Advocating for a blanket right to work for refugees in Jordan might be hard to achieve, Beth stated, but it is possible for funders to advocate for legal status, increased access to health and protection, and increased access to work permits. Coupled with this advocacy must be a renewed commitment to support legal assistance for refugees as there is very limited understanding of legal rights among this vulnerable population.

Catherine Zennström of Zennström Philanthropies spoke to how the Syrian refugee crisis has shifted from being an emergency situation requiring immediate, humanitarian relief to a prolonged, development challenge requiring a longer-term strategy.

In March of this year, the 5,000th child was born in Zaatari Camp’s delivery clinic. Every day, there are 2-3 births in Zaatari, many of whom are born to mothers under the age of 18. It’s clear that this is no longer an emergency situation; this is a long-term issue that requires more of a development approach than a humanitarian one.

With somewhere between 3-4 million refugees of 46 different nationalities, Jordan is facing serious challenges with respect to its economy, natural resources, and education and health systems. The impact of forced displacement has had immense impacts on Syrian children in Jordan.

An estimated 600,000 Syrian refugee children are completely ineligible for formal schooling due to a Jordanian law preventing children who have been out of school for three or more years from re-enrolling. As the Syrian crisis extends into a sixth year, this number is expected to increase. Jordan is a “locked-in country,” with very few industries and exports. According to the World Bank, Syrian refugees have cost Jordan more than $2.5 billion a year, amounting to 6% of GDP and 25% of the government’s annual revenue.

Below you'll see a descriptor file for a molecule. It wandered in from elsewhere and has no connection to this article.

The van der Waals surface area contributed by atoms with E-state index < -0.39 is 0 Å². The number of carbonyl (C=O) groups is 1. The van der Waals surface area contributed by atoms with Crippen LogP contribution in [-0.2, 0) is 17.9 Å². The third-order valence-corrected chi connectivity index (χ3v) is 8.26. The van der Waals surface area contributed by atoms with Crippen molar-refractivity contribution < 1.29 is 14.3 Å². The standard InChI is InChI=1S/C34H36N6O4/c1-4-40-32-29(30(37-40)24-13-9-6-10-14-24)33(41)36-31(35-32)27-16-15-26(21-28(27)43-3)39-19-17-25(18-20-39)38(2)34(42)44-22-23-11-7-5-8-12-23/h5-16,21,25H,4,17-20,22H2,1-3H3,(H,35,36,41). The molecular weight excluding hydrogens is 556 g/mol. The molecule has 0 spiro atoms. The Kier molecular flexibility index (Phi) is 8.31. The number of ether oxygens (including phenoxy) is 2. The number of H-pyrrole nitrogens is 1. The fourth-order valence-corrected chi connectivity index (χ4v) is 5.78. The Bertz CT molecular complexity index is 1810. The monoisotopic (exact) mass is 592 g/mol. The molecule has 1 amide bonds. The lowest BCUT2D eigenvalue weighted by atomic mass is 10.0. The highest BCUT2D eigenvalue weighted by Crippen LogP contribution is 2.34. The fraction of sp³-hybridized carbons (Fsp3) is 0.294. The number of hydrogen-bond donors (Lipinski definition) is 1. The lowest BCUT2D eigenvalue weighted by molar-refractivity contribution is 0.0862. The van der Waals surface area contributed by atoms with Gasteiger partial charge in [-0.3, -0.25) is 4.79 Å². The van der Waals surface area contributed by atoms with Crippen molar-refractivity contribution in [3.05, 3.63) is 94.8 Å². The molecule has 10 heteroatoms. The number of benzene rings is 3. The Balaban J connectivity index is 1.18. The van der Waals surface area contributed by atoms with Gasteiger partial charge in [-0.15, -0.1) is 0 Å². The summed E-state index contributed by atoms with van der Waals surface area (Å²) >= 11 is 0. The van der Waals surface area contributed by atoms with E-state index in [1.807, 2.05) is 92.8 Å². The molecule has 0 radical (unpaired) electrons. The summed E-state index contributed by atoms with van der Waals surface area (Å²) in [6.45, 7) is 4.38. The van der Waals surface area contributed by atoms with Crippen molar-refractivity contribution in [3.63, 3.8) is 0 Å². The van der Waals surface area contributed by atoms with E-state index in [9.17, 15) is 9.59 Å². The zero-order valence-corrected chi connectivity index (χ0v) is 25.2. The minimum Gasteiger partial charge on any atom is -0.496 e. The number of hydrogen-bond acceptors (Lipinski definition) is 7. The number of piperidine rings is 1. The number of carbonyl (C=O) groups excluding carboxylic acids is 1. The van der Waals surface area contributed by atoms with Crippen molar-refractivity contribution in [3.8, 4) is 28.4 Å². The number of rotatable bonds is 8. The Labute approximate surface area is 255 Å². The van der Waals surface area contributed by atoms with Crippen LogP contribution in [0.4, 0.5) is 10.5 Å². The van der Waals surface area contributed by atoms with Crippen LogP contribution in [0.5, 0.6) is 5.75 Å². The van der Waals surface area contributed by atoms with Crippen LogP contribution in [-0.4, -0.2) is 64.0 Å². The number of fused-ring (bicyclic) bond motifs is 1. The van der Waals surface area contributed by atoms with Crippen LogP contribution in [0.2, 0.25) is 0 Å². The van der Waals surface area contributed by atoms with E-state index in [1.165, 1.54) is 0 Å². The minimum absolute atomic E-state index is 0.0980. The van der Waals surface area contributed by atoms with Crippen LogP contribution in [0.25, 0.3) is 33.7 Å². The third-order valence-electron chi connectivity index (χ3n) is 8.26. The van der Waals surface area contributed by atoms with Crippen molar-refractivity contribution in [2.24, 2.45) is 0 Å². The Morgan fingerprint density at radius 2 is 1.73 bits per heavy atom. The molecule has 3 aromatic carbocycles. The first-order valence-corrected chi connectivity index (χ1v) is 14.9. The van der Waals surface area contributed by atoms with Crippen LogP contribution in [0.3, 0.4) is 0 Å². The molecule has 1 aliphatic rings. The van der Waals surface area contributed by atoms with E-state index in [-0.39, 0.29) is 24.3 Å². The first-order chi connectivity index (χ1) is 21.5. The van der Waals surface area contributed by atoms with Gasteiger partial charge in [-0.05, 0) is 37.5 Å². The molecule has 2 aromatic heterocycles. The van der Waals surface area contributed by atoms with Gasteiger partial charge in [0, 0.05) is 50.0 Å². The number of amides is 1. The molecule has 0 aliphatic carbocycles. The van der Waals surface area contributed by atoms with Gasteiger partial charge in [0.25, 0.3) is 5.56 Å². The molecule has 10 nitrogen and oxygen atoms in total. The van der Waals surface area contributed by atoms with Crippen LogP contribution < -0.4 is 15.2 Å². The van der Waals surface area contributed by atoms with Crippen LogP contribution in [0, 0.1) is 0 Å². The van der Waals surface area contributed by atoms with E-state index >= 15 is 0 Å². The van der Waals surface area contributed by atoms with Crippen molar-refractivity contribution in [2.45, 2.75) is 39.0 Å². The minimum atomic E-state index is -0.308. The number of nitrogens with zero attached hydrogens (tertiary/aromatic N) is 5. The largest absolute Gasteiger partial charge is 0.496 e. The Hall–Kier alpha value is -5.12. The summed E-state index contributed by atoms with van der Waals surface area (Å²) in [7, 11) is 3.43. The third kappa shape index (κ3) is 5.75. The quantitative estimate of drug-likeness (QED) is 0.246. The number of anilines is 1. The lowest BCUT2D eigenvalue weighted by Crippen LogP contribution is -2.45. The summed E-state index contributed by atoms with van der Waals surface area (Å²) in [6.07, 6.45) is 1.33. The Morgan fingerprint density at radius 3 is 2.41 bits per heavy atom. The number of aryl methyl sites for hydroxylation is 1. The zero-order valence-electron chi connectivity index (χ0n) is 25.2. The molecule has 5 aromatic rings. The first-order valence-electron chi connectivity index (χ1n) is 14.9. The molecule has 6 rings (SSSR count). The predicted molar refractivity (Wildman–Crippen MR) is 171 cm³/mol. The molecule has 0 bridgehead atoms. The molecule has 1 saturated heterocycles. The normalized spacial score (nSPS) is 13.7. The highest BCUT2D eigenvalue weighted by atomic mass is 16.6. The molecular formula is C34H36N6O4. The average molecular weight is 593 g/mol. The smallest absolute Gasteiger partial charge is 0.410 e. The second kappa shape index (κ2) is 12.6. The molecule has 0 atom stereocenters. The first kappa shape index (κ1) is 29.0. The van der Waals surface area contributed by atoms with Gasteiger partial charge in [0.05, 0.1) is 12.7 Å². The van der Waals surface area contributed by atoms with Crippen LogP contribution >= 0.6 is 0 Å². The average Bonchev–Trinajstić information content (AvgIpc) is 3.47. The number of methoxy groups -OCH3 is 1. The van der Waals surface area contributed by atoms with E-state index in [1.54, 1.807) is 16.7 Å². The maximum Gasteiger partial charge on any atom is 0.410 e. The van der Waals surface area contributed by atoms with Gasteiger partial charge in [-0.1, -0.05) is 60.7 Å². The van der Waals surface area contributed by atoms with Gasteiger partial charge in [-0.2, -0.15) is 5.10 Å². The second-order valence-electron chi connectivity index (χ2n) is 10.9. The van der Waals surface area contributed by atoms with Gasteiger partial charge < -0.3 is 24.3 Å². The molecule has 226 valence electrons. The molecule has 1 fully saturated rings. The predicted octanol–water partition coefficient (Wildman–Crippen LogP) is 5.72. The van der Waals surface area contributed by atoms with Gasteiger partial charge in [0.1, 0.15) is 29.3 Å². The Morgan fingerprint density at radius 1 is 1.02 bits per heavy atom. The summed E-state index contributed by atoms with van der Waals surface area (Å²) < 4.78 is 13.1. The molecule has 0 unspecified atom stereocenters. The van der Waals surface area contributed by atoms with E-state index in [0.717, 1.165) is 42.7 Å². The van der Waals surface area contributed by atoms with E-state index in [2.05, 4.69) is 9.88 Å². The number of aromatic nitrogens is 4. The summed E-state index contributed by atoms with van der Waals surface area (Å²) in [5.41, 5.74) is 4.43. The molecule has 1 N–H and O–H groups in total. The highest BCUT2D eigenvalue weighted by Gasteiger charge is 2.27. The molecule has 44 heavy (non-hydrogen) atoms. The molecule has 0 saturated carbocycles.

Chandra Alexandre of the Global Fund for Women cited the increased vulnerability of women refugees in Jordan and stressed the importance of supporting women’s participation in the public sphere.

After spending a day visiting the Wadi Seer Training Center, a technical and vocational training center, and Talbieh Refugee Camp, both administered by the UN Relief and Works Agency for Palestinian Refugees (UNRWA), it was clear that progress has been made in educating Palestinian refugees and empowering young girls. This sparked a few questions: How can we support these girls to take their confidence and skills in the public sphere? How can we make sure they have a voice in their present and future and are not voiceless recipients of aid?

What lessons can be applied to the Syrian refugee crisis from UNRWA’s successes educating Palestinian refugees and empowering young Palestinian girls? In addition, what can we learn from the challenges that our partners on the ground are reporting vis-à-vis some of the approaches followed by UNRWA, UNHCR, and other international agencies?